Archive 2009

Seminar Series 2009

Epistemic Disobedience and the Decolonial Option

A public lecture by Walter Mignolo, Duke University

Thursday 5 March, 2009, 6:00pm, Ben Pimlott Lecture Theatre, Goldsmiths

Walter Mignolo is a leading figure in Latin American Studies and Postcolonial Studies. He is the William H. Wannamaker Professor of Literature and Romance Studies, and Director of the Center for Global Studies and the Humanities, at Duke University. Mignolo’s earlier work, published in Spanish, focused on semiotics, discourse analysis and literary theory. Since the 1980s he has written extensively in English and Spanish on the invention of the Americas, the coloniality of knowledge, and the political, ethical and epistemological imperative to decolonise knowledge and knowledge production. His work, which has been translated into Portuguese, French and Russian, includes The Darker Side of the Renaissance (1994 and 2003, awarded the Katherine Kovacs Singer Prize from the MLA), Local Histories/Global Designs (2000) and The Idea of Latin America (2005, awarded the Frantz Fanon Prize from the Caribbean Philosophical Association.).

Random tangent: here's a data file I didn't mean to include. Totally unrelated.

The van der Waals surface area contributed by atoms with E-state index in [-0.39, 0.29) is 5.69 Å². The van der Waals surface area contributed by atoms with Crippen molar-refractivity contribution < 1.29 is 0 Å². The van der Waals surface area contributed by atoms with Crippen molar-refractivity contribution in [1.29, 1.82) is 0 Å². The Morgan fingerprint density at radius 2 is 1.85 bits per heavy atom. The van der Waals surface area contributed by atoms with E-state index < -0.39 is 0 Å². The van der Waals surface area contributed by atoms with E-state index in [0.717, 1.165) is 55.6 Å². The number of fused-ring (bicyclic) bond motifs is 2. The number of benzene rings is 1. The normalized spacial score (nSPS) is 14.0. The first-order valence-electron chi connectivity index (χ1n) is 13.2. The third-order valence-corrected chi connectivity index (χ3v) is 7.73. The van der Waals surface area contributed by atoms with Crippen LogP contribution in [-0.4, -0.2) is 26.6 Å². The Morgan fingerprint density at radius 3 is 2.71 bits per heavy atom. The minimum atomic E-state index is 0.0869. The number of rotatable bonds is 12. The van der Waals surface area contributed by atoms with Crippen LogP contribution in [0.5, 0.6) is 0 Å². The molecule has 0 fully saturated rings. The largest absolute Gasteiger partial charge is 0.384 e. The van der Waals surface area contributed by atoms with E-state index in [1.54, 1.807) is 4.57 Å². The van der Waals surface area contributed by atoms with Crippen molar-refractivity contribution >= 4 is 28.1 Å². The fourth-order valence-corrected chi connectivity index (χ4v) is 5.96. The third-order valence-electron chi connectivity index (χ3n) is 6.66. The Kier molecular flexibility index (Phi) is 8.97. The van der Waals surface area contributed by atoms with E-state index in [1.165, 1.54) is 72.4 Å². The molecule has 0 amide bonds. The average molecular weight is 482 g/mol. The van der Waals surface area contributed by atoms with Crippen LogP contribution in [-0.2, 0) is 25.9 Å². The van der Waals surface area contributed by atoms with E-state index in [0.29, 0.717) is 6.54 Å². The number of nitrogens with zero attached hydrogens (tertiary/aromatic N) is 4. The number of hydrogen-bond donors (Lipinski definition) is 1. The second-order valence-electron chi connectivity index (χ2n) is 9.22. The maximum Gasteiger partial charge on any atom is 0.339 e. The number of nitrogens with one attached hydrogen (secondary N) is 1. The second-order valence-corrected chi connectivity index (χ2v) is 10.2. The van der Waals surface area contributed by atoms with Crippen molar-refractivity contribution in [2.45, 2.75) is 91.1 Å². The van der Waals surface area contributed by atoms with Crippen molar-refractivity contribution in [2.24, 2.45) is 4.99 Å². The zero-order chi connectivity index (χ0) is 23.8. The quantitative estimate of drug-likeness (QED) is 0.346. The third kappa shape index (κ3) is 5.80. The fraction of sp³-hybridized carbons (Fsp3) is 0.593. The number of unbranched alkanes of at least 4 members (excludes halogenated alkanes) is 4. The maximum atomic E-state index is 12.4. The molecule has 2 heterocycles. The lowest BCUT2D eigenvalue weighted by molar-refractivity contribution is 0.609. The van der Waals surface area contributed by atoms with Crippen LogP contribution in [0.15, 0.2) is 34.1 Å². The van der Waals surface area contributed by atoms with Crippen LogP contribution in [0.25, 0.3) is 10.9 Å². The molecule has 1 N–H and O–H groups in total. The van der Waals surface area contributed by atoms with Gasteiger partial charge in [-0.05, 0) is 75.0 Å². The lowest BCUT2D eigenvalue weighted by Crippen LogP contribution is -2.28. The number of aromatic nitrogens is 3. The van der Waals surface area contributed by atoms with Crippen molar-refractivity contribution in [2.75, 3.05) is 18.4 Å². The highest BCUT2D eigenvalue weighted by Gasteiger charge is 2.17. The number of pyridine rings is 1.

This event is hosted by the Centre for Postcolonial Studies and the Centre for Cultural Studies, Goldsmiths.

Literature in a Multilingual World

A leading Indian poet and academic, Arvind Krishna Mehrotra, gives a public talk on “Literature in a Multilingual World: Sant Kabir, Rudyard Kipling, and Vernacular English”

Friday 26 February, 5:00pm, Senior Common Room, Richard Hoggart Bldg

Arvind Mehrotra argues that while multilingualism has been a part of Indian literature for a long time, we are still looking for ways of talking about it. A common way of doing so is through the mother-tongue, nativist model. According to this model, the mother-tongue (Kannada, Tamil, whatever) lies at a deeper level than English, and Indian poets who write in English are constantly ferrying poetic material from mother-tongue to this other language. Using the work of George Steiner and examples he gives of Nabokov and Borges, Mehrotra asks if there are more sophisticated and productive ways of looking at the whole issue.

Arvind Krishna Mehrotra was born in Lahore 1947. He has published a number of collections of poetry in English and one of translation (a volume of Prakrit love poems recently reissued in Penguin Classics). He has edited the History of Indian literature in English (New York: Columbia University Press) and The Oxford India anthology of twelve modern Indian poets (Delhi: Oxford University Press) and The last bungalow: writings on Allahabad (New Delhi: Penguin Books). Arvind was nominated for the chair of Professor of Poetry at the University of Oxford in 2009.



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